A sit-down with Coalition Chairman, MK Yariv Levin
Somewhat surprisingly, despite the fact that it became the ruling party more than three and a half decades ago, it seems that the Likud movement still has not presented the Israeli public with a comprehensive and clear political vision. When the ruling party of the nationalist camp is asked to present a political position, its members are satisfied with refuting and criticizing Oslo in one way or another and with presenting ways to minimize the damage of the plan -- a plan which was first considered a lunatic vision, which the Left managed to convert into mainstream Israeli thinking.
If this is the situation, it's no wonder that even from the mouths of the students of Jabotinsky, the father of the vision of "both banks of the River," they speak of partitioning the Land according to this scenario or that -- whether around the '67 lines or other borders -- it is as if Uri Avnery were a member of the Likud Central Committee. Even now, it seems that the Likud has still not presented the public with a clear political vision beyond that of damage control with regard to the Left's activities. What is lacking is an alternative of at least equal value to that of the opposite side.
Because of this situation the Likud is now defined as a "supermarket of ideas", a supermarket where personages such as Yariv Levin, Micki Eitan, Dani Danon and Dan Meridor can purchase their political wares.
Coalition Chairman, MK Yariv Levin, one of the most nationalist figures of the Likud movement, is aware of the complex reality of the party, but nevertheless, states "the Likud's position is support and total commitment to the settlement project."
He continues, "No doubt, there is a great question of how to actualize these things practically and whether it is even correct for the ruling party to present an alternative political plan. This has not yet happened, in my opinion, because of political considerations -- imagine the prime minister is conducting and managing a process based on his declarations while his own party presents an alternative. Israel would be accused of preventing the process and it would be tactically incorrect to do this. On the other hand, if the process is stopped at some point, and this could certainly happen, then it would be correct to present a new position and take much clearer and sharper steps. This position would, of course, also include practical steps to build in the field and to exercise sovereignty."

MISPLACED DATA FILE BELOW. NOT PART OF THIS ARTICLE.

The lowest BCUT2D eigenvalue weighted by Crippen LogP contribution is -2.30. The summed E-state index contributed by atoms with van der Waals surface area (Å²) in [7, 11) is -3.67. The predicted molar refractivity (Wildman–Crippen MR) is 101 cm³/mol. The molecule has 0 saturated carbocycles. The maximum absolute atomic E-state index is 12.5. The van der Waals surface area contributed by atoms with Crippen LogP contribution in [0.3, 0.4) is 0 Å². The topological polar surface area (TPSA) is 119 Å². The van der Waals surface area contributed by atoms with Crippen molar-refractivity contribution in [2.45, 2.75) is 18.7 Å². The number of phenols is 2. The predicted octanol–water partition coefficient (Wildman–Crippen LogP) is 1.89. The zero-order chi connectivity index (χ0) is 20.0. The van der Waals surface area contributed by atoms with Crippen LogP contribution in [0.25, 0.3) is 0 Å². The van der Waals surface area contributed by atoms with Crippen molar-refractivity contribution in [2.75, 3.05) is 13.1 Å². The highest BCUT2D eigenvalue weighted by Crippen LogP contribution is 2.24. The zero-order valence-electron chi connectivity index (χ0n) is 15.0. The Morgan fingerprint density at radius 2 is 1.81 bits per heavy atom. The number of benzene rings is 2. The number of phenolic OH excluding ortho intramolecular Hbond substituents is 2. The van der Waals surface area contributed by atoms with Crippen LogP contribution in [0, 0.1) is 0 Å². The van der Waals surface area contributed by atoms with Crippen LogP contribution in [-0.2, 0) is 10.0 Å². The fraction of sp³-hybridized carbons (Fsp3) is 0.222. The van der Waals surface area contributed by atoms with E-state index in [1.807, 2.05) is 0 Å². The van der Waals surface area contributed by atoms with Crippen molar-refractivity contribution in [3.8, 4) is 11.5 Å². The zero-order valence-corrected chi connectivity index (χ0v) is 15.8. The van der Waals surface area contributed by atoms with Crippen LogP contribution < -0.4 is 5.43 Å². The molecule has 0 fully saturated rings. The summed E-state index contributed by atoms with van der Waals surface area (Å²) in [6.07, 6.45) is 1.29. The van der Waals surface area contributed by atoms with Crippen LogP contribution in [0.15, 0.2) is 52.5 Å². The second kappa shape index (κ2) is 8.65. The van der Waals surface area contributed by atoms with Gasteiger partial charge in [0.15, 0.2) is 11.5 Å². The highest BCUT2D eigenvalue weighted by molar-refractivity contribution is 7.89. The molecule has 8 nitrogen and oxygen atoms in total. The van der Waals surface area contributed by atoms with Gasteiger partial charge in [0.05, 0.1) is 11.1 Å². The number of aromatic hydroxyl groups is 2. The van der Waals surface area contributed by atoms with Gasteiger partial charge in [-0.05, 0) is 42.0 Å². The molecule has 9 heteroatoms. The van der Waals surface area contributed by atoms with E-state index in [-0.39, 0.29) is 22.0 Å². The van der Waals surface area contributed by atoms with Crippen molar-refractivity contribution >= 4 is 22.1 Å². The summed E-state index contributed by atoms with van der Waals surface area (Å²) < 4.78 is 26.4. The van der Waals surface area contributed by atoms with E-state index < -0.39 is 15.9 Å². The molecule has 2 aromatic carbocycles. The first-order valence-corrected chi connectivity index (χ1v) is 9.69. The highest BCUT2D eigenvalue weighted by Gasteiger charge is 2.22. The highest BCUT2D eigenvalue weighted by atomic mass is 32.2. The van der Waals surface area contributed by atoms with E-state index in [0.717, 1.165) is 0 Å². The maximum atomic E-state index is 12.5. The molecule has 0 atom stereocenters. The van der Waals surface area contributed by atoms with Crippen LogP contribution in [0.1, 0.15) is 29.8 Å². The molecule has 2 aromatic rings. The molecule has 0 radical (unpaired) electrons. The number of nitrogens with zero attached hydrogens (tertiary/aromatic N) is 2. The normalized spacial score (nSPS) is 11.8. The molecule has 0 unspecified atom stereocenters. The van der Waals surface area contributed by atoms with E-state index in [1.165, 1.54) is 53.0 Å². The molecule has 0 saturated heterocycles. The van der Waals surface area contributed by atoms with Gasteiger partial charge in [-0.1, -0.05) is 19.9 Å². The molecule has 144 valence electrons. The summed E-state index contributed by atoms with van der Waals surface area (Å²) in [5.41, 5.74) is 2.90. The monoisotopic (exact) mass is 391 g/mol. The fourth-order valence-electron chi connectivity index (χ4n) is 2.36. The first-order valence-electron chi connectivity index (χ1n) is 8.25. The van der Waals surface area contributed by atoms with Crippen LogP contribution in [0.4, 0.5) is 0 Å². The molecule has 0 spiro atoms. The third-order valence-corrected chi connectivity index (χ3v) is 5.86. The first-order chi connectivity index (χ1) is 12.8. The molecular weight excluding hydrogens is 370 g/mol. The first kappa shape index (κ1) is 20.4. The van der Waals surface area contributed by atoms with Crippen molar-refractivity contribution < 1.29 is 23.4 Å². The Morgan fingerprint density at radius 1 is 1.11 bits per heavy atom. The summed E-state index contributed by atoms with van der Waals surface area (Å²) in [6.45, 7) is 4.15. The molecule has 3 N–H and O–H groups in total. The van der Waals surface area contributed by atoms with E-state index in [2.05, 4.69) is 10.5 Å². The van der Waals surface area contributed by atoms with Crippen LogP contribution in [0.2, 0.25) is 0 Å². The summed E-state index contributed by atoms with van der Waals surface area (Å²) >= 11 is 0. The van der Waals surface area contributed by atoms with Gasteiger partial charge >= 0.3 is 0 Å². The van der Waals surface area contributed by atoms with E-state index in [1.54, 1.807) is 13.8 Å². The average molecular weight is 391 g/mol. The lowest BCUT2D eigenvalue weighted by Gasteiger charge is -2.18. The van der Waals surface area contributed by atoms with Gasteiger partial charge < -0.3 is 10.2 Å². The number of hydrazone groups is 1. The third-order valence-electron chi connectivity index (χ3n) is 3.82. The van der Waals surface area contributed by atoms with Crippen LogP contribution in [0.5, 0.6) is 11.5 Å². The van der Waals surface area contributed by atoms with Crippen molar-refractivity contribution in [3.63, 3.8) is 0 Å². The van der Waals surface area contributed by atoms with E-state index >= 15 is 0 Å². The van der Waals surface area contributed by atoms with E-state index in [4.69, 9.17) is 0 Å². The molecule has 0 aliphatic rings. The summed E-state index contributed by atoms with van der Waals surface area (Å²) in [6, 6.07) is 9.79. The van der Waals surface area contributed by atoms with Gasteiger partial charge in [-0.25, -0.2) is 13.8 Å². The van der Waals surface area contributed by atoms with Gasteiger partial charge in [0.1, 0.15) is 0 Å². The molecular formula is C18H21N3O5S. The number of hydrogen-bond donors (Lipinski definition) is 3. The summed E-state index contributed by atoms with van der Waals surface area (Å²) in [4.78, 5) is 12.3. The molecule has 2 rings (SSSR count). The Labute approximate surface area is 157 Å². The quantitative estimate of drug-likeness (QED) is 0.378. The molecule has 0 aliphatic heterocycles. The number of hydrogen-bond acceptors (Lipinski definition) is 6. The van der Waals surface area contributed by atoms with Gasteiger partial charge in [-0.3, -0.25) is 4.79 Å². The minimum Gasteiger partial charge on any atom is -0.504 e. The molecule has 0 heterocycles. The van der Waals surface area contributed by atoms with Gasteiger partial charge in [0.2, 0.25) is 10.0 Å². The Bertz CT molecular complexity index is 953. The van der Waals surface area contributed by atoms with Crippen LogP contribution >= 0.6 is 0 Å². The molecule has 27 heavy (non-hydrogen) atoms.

Before he dives into current politics, Levin stops for a basic recital of the principles to which he holds fast: "I believe that our right to the Land is absolute and unshakable and it that includes the entire Land. Moreover, I believe that no one has the authority to give up this right because it belongs not only to those who live in this generation but to everyone who preceded us and we are obligated to pass this right on to future generations. No one can surrender this right. This position must remain clear and sharp even if the ability to implement this right fully at any given moment is limited, whether, as in the time of the Diaspora when we were not here and nevertheless did not give up our right to return to the Land, or as in '48 when we weren't in Judea and Samaria or in our days, when we still do not reside in the entire territory. But first, these things must be clear on the conceptual level."
After stating these principles, MK Levin outlines, even if it is with general lines, the political blueprint according to which, as he sees it, Israel must progress. "The correct policy, from the point of view of Israeli interests regarding our political ability at the moment, is to combine the attempt to hold the maximum amount of territory and apply sovereignty over the maximum amount of territory while keeping the Arab population within it to a minimum. This situation already exists in Area C, which is under our control, there are little more than fifty thousand Arabs. There is a clear Jewish majority and therefore it is absolutely clear that all ideas of withdrawal and handing the territory over are against Israeli interests. Now we must create the conditions that will prepare for annexation, meaning an increase in building and a deepening of the settlement. We must gradually apply legislation regarding the residents and the territory, for example zoning and building codes. Ultimately we must be ready to take advantage of any political conditions that would allow us to implement the application of sovereignty -- even if just in phases -- until there is full application of sovereignty."
And how might this happen? "If we persist and are patient, ultimately such conditions will arise. There are many things that seem impossible from afar. For example, the goal of Zionism seemed like an impossible and futile process. If we work diligently toward creating the necessary conditions, I have no doubt that in the end it will be possible to achieve this goal. We must remember that things are very dynamic. Four years ago no one could have imagined the upheavals that have occurred in the Middle East and today it is impossible to predict what to expect even in the next year. There is no doubt that it is feasible. We must believe. Much less likely things have occurred in the past. Meanwhile we must do everything in our power to prepare the best conditions so that when the opportunity does arise it will be possible to implement it. It may be that this possibility will come only a long time from now and perhaps we will be pleasantly surprised and it will come sooner."
Article courtesy of Yehudit Katsover and Nadia Matar
Women For Israel's Tomorrow (Women in Green)
POB 7352, Jerusalem 91072, Israel
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